Submitted to: Canadian Journal of Veterinary Research
Publication Type: Peer Reviewed Journal
Publication Acceptance Date: 7/20/2000
Publication Date: 10/1/2000
Interpretive Summary: These studies show that we can take the normal bacteria found in the gut of healthy swine and grow them in the laboratory and then give the bacteria to newborn pigs and protect these pigs from an Escherichia coli infection. The process of growing bacteria in the lab and then giving them to animals to protect against disease- causing bacteria is called competitive exclusion (CE). The current studies demonstrate that by giving the swine CE culture to neonatal pigs, we can reduce the death and disease symptoms associated with E. coli and reduce the possible spread of the E. coli to other pigs. This work is also important because the CE culture used for these studies is readily identified in the laboratory, which means we will have the first defined CE culture for use in the swine industry. Ultimately, the use of this product in swine should result in less expensive and safer swine products for consumers. Being able to identify the bacteria in a CE culture is necessary for approval of the use of the culture in food animals by the Food and Drug Administration.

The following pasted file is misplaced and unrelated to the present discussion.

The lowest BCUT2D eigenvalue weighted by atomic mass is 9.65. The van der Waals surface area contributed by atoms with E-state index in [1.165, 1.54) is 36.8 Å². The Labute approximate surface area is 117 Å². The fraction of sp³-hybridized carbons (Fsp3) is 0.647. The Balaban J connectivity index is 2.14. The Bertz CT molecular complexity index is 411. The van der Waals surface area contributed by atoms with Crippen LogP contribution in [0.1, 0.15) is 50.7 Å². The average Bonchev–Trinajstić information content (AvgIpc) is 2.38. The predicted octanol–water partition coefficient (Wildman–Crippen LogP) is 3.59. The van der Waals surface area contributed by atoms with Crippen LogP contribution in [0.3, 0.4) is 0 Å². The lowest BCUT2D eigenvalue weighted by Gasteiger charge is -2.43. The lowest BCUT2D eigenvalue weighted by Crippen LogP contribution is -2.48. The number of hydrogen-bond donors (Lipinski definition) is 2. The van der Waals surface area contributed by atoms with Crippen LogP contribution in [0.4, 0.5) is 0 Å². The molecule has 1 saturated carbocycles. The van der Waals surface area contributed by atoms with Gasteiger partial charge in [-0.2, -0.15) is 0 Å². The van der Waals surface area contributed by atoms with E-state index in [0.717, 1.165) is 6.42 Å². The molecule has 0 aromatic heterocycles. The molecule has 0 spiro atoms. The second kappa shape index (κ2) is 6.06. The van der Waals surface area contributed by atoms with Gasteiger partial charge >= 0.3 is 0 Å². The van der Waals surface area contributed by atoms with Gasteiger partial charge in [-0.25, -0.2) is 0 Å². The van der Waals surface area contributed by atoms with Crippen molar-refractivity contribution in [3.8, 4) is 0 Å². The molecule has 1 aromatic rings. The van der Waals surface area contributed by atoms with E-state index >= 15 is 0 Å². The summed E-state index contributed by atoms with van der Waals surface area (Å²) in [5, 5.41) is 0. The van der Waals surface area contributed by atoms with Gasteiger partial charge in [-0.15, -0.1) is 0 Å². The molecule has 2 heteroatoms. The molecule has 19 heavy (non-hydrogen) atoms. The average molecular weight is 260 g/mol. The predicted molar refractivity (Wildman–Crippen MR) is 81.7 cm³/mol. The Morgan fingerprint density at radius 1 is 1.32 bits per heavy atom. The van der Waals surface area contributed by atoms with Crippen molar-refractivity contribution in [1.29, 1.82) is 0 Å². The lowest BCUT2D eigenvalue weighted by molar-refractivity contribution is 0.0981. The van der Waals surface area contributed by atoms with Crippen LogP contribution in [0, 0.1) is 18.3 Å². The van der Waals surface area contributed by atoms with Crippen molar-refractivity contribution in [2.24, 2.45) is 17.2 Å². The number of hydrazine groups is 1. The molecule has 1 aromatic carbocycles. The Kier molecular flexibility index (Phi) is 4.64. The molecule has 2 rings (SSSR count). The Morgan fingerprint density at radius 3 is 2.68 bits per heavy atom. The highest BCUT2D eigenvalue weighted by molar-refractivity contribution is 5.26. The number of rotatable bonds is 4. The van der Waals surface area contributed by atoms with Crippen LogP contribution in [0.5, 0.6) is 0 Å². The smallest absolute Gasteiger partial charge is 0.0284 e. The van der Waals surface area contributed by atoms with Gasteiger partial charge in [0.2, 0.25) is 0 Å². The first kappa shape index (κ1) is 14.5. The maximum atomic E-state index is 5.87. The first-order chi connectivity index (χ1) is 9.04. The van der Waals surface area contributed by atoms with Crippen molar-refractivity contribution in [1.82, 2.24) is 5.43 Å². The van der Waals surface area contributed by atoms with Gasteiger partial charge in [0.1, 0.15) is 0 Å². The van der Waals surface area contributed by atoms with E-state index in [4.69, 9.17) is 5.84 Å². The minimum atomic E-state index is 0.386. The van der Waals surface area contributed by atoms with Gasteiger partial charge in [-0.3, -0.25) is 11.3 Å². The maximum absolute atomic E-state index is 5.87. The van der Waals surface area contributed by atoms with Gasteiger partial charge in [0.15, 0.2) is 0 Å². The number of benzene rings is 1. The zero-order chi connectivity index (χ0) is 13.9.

Technical Abstract: We have previously reported that the administration of a competitive exclusion culture (PCF-1)derived from the cecal microflora of a young, healthy pig and maintained in a continuous flow fermentation system to neonatal pigs resulted in a decrease in the incidence of fecal shedding and cecal colonization of Salmonella choleraesuis in pigs at weaning. In the present experiments, we describe the effects of the administration of a derivative of the PCF-1 culture, RPCF, against an enterotoxigenic E. coli infection in neonatal pigs raised off-sow. The administration of RPCF at 12 and 24 hours after birth resulted in significant ( P < 0.05) reductions in mortality, incidence of fecal shedding, and in gut colonization by E. coli when compared to control values. RPCF reduced mortality from 17.5 % observed in untreated pigs to 4.4 % in RPCF- treated pigs. Fecal shedding of E. coli was reduced significantly (P < 0.05) in RPCF-treated pigs between days 1-3 post-challenge. These results indicate that the RPCF culture is effective against one of the most important causes of neonatal scours, E. coli infections, in piglets.